2014 BlueCat Feature Screenplay Winner HF Crum

3 Faces of Hunger & Thirst

The true story of the assassination of a revolutionary Mexican presidential candidate unfolds from the original standoff of three gunmen in Tijuana. 

3 Faces of Hunger & Thirst is based on the true story of a political assassination and the events leading up to it. How did you come up with the idea for your take on this material?

This is a story that has haunted and fascinated me for a long time. Studying abroad in Mexico, I had a professor who worked for Colosio and witnessed the assassination that day. He was a very idealistic man who believed that Colosio was the key to real and lasting democracy in Mexico. The temptation with real life events like this is to write about one of the many conspiracy theories floating around about the assassination. However, I wanted this script to be something different. I wanted to explore how each character experiences what Colosio called Mexico’s “thirst and hunger” for justice. How this experience leads each character to the park that day. For me, it comes down to the paradox of personal choice and the limits of free will. How much control do we really have over our lives? Are we victims of fate and circumstance or the sole architects of our own fortunes as a consequence of our actions? Is there a middle ground where choice, circumstance, and fate play equal parts in our destinies?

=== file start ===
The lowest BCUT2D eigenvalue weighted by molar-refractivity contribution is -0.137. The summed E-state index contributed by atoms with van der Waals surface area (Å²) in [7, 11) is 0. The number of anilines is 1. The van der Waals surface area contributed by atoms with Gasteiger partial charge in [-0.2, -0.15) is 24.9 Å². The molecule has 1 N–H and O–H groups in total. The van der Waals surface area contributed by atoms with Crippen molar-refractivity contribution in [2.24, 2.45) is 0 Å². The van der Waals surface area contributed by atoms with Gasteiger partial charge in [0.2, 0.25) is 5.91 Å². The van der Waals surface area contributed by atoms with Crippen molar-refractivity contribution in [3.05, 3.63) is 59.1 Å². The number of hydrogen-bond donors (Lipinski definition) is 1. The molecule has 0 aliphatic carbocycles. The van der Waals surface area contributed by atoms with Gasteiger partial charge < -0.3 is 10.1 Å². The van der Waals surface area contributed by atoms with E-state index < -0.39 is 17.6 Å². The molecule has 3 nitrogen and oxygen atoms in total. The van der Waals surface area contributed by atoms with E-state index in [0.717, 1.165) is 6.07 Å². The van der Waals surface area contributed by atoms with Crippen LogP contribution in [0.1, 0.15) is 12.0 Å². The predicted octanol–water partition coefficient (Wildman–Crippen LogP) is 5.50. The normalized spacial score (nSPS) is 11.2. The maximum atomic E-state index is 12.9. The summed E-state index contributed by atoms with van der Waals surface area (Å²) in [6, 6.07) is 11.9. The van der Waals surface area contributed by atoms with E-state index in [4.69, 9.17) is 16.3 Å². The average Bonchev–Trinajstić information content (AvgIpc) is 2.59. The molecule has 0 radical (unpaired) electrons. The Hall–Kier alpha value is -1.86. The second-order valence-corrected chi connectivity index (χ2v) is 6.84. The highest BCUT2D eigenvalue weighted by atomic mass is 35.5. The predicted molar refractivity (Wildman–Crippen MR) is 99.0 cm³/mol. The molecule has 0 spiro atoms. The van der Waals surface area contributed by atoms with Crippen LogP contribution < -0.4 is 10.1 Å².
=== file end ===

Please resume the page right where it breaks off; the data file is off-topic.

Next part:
3 Faces of Hunger & Thirst has three main characters and multiple important supporting roles. How did you manage to successfully juggle so many characters to great effect?

Basically, as the title entails, the story is three faces of the same human experience. Each character is lost, desperate, and sincerely striving for the kind of meaning in their life that only dramatic events like this can catalyze into existence. If the story works it’s because each transition to a different character’s storyline answers, complicates, or somehow informs the dramatic question posed in the previous scene. It makes theme work for its place at the table. This is my favorite kind of dramatic unity to use as an organizing principal in a story. In that sense, I was inspired by William Gibson’s early novels and movies like RULES OF THE GAME, BLACKHAWK DOWN, and MAGNOLIA.

Who are some writers and filmmakers that inspire you?

This is always my favorite question when I read people’s interviews. In no particular order, Richard Lange, Alex Garland, William Monahan, William Gibson, Alfonso Cuarón, Alejandro González Iñárritu, Vince Gilligan, Denis Johnson, Guillermo Del Toro, Paolo Bacigalupi, and Nic Pizzolatto.

Why are you a writer?